Image by HowardLake, via Flickr on a Creative Commons licence

As RBS Group counts the cost of its recent calamitous computer systems failure it will not simply be an issue of considering financial losses.

The damage to the group’s reputation has taken a massive blow and the issue highlights the importance of organisations and companies considering their crisis communications, shaping how they would deal with a difficult situation.

Whilst most companies will fortunately never have to deal with a crisis of the magnitude experienced here, it nevertheless highlights how crucial it is to have a crisis communications plan.

This has never been as important as in an era when information, no matter how inaccurate, can be ‘out there’ in the public domain within seconds of an incident occurring.

It will take RBS Group time, careful planning and considerable effort to regain the trust of its existing customers, those that have chosen to stay put rather than jump ship and join a rival bank.

The systems failure impacted on thousands of customers that belong to one of the group’s three banks, NatWest, Royal Bank of Scotland and Ulster Bank, and had a knock-on effect on customers at rival banks relying on payments coming from the beleaguered bank.

The crisis left businesses unable to pay staff and bills left unpaid, whilst customers struggled to complete house purchases.

Online forums and radio news programmes were dominated by disgruntled customers telling their own stories of how they had been affected by the crisis.

NatWest’s slogan ‘helpful banking’ was ridiculed, whilst one contributor to an online forum listed the pledges in the bank’s customer charter, stating how each one had failed to live up to his experience at his local branch.

Even staff at the three banks complained of receiving little or no information, saying they were learning about the crisis from the media.

RBS Group has been accused of being slow to react, with chief executive Stephen Hester remaining largely absent during the first few days. Staff appeared poorly briefed whilst media updates were not as regular as promised.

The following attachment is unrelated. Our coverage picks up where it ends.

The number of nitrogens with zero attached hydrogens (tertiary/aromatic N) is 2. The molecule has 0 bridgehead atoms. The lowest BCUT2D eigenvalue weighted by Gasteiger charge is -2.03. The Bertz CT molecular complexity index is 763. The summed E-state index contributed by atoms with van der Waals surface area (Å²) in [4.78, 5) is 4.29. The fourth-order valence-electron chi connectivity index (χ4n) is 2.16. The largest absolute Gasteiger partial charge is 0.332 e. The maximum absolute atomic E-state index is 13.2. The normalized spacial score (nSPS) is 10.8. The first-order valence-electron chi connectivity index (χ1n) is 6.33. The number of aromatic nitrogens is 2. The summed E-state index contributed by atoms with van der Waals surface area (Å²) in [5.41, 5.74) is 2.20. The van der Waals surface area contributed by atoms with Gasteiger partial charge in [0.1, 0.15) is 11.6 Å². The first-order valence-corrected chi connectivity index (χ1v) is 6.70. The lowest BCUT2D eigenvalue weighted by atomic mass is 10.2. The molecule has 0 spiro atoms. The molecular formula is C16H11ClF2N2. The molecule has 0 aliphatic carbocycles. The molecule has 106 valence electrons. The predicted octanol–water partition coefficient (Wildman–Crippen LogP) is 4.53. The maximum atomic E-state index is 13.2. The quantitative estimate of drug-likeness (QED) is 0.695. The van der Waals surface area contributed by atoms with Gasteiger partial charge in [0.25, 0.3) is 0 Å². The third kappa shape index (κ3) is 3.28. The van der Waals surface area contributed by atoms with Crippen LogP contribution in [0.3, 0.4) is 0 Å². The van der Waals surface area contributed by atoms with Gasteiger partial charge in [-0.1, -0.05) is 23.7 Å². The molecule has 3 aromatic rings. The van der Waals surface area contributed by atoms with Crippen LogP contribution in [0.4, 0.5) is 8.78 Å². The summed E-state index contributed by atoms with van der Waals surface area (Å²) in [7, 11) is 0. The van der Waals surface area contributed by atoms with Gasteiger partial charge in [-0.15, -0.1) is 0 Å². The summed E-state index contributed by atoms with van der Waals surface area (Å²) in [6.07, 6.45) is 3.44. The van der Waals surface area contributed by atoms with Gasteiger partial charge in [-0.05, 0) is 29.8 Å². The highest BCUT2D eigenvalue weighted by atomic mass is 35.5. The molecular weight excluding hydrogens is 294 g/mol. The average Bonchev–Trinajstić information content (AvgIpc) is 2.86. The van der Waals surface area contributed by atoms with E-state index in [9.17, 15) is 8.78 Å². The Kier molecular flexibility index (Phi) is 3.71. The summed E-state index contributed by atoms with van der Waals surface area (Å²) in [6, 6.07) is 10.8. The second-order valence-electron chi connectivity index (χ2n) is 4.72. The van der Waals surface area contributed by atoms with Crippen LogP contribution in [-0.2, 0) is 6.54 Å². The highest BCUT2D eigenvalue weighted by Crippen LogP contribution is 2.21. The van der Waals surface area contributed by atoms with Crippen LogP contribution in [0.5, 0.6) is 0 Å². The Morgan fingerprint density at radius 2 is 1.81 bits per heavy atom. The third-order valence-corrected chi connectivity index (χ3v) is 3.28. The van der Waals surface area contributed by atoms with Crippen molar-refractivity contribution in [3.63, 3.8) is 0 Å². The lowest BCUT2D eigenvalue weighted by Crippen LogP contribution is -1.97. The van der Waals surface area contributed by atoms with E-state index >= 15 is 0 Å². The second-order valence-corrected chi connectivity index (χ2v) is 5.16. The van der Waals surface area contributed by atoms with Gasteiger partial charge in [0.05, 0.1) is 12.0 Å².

To minimise the damage from a crisis, companies should consider the following factors:

    • Be prompt –

addressing the public or your audiences as soon as possible is crucial

    • Maintain honesty

– try to be as open, honest and informative as possible, otherwise rumours will abound and this can cause significantly more damage to an organisation’s reputation than the truth

    • Be concerned

– show the public/your customers that you care about the victims of the crisis, ideally putting forward the company’s top person

    • Provide regular updates –

even if the updates don’t say a great deal, they show willing and indicate that you are engaged with the public and the press

    • Brief staff

– keep staff fully informed and provide them with clear instructions on what to say to concerned customers, even if it is just a form of words that directs people to other sources of help

    • Consider tweeting –

social networking sites such as Twitter can prove a fast and accessible way to communicate with the media and stakeholders

Hopefully, you will never need to utilise a crisis communications plan but, as they say, prevention is better than the cure. Read about how Outwrite can help you manage your stakeholders during a time of crisis and limit the damage to your company’s reputation.